FAQ
I am writing an interface to a public database (NCBI entrez) that has a
policy that restricts requests to 3 per second (this is enforced after
the fact by IP blocking offending clients - this is a pain to reverse as
it is by email to their admins).

To avoid this problem with clients of the package I want to enforce this
time delay. I have two approaches in the playground below. One is a
straight ticker, which should work fine and is very simple (if the delay
were longer it would be less appealing because of potential for missing
a valid request slot, but a maximum 333ms maximum unnecessary wait is
manageable). The other uses time.After and requires additional locking
but avoids the issue of missed slots.

http://play.golang.org/p/3uWbcQ1yzA

An alternative is to use a queue with a request goroutine, but I'm less
inclined towards that as I think it will complicate things down the
track because of the nature of the returned data.

Are there any other approaches that people can think of or which of
these would people recommend?

thanks
Dan

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  • Kyle Lemons at Feb 8, 2013 at 12:02 am
    I'd go with the code that's simplest to read, which might look like this:
    http://play.golang.org/p/MKETaEO2mH

    type RateLimit chan struct{}

    func NewRateLimiter(count int, per time.Duration) RateLimit {
    ch := make(RateLimit, count)

    // Start out filled
    for i := 0; i < count; i++ {
    ch <- struct{}{}
    }

    go func() {
    delay := per/time.Duration(count) + 1 // +1 to avoid rounding down
    time.Sleep(per - delay) // because we started out filled

    ticker := time.NewTicker(delay)
    defer ticker.Stop()
    for _ = range ticker.C {
    select {
    case ch <- struct{}{}:
    case <-ch:
    return
    }
    }
    }()
    return ch
    }

    func (rl RateLimit) Wait() {
    <-rl
    }

    On Thu, Feb 7, 2013 at 1:54 AM, Dan Kortschak wrote:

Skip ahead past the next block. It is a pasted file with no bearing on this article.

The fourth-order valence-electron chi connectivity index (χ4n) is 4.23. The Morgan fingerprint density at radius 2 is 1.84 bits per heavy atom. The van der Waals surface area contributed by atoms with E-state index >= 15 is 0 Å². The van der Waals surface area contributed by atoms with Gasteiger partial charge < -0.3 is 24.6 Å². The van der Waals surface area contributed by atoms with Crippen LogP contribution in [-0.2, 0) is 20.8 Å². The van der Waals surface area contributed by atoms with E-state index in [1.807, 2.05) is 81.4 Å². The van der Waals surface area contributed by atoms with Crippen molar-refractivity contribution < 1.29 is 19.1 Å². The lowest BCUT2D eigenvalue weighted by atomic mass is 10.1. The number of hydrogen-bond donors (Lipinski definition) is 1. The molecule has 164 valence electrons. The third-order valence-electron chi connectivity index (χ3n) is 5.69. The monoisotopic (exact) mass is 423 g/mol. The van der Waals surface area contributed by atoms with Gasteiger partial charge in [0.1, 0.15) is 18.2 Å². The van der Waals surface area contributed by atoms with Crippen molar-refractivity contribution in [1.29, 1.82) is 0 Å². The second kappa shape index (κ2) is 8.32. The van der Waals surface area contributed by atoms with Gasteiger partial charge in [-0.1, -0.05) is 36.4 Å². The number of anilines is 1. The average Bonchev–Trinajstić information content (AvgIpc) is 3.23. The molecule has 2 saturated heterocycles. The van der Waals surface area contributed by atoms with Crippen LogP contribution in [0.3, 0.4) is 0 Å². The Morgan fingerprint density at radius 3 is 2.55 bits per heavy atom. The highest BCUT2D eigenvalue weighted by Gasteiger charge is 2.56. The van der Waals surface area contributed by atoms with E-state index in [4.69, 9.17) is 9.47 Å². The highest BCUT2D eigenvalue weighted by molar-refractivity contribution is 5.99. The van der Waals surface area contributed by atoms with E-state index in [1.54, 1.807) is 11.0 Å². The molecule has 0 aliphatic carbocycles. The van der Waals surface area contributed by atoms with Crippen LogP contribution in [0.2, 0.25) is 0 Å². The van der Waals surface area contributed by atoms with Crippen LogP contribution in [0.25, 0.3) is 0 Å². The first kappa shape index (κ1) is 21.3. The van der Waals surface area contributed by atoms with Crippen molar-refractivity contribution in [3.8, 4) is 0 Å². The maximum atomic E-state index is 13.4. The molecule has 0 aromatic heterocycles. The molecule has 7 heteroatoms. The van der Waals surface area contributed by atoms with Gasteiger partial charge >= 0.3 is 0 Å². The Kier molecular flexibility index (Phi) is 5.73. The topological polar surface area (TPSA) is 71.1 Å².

I am writing an interface to a public database (NCBI entrez) that has a
    policy that restricts requests to 3 per second (this is enforced after
    the fact by IP blocking offending clients - this is a pain to reverse as
    it is by email to their admins).

    To avoid this problem with clients of the package I want to enforce this
    time delay. I have two approaches in the playground below. One is a
    straight ticker, which should work fine and is very simple (if the delay
    were longer it would be less appealing because of potential for missing
    a valid request slot, but a maximum 333ms maximum unnecessary wait is
    manageable). The other uses time.After and requires additional locking
    but avoids the issue of missed slots.

    http://play.golang.org/p/3uWbcQ1yzA

    An alternative is to use a queue with a request goroutine, but I'm less
    inclined towards that as I think it will complicate things down the
    track because of the nature of the returned data.

    Are there any other approaches that people can think of or which of
    these would people recommend?

    thanks
    Dan

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  • Kyle Lemons at Feb 8, 2013 at 12:04 am
    slight improvement:
    http://play.golang.org/p/0mhNpSiNWK

    it doesn't do the per-delay thing (it looks too magical)

    On Thu, Feb 7, 2013 at 4:02 PM, Kyle Lemons wrote:

    I'd go with the code that's simplest to read, which might look like this:
    http://play.golang.org/p/MKETaEO2mH

    type RateLimit chan struct{}

    func NewRateLimiter(count int, per time.Duration) RateLimit {
    ch := make(RateLimit, count)

    // Start out filled
    for i := 0; i < count; i++ {
    ch <- struct{}{}
    }

    go func() {
    delay := per/time.Duration(count) + 1 // +1 to avoid rounding down
    time.Sleep(per - delay) // because we started out filled

    ticker := time.NewTicker(delay)
    defer ticker.Stop()
    for _ = range ticker.C {
    select {
    case ch <- struct{}{}:
    case <-ch:
    return
    }
    }
    }()
    return ch
    }

    func (rl RateLimit) Wait() {
    <-rl
    }


    On Thu, Feb 7, 2013 at 1:54 AM, Dan Kortschak <
    dan.kortschak@adelaide.edu.au> wrote:
    I am writing an interface to a public database (NCBI entrez) that has a
    policy that restricts requests to 3 per second (this is enforced after
    the fact by IP blocking offending clients - this is a pain to reverse as
    it is by email to their admins).

    To avoid this problem with clients of the package I want to enforce this